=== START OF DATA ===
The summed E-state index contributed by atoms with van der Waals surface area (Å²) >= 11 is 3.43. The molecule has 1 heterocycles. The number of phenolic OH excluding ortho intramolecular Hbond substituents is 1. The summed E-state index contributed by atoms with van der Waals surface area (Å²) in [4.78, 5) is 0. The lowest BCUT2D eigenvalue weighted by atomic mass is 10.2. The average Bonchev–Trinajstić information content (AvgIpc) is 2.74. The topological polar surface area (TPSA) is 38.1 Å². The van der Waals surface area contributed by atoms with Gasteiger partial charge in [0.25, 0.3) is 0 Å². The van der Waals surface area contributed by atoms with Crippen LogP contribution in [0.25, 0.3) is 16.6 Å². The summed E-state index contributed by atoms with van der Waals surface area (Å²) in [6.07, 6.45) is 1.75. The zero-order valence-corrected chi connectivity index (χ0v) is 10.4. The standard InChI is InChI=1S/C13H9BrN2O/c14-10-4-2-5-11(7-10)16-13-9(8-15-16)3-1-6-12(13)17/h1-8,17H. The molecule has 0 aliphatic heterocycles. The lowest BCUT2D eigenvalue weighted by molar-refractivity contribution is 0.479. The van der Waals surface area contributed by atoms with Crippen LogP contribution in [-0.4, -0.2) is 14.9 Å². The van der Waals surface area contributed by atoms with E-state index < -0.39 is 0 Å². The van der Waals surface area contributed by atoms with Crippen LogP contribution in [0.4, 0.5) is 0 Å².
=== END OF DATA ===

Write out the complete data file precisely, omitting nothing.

The summed E-state index contributed by atoms with van der Waals surface area (Å²) >= 11 is 3.43. The molecule has 1 heterocycles. The number of phenolic OH excluding ortho intramolecular Hbond substituents is 1. The summed E-state index contributed by atoms with van der Waals surface area (Å²) in [4.78, 5) is 0. The lowest BCUT2D eigenvalue weighted by atomic mass is 10.2. The average Bonchev–Trinajstić information content (AvgIpc) is 2.74. The topological polar surface area (TPSA) is 38.1 Å². The van der Waals surface area contributed by atoms with Gasteiger partial charge in [0.25, 0.3) is 0 Å². The van der Waals surface area contributed by atoms with Crippen LogP contribution in [0.25, 0.3) is 16.6 Å². The summed E-state index contributed by atoms with van der Waals surface area (Å²) in [6.07, 6.45) is 1.75. The zero-order valence-corrected chi connectivity index (χ0v) is 10.4. The standard InChI is InChI=1S/C13H9BrN2O/c14-10-4-2-5-11(7-10)16-13-9(8-15-16)3-1-6-12(13)17/h1-8,17H. The molecule has 0 aliphatic heterocycles. The lowest BCUT2D eigenvalue weighted by molar-refractivity contribution is 0.479. The van der Waals surface area contributed by atoms with Crippen LogP contribution in [-0.4, -0.2) is 14.9 Å². The van der Waals surface area contributed by atoms with E-state index < -0.39 is 0 Å². The van der Waals surface area contributed by atoms with Crippen LogP contribution in [0.4, 0.5) is 0 Å².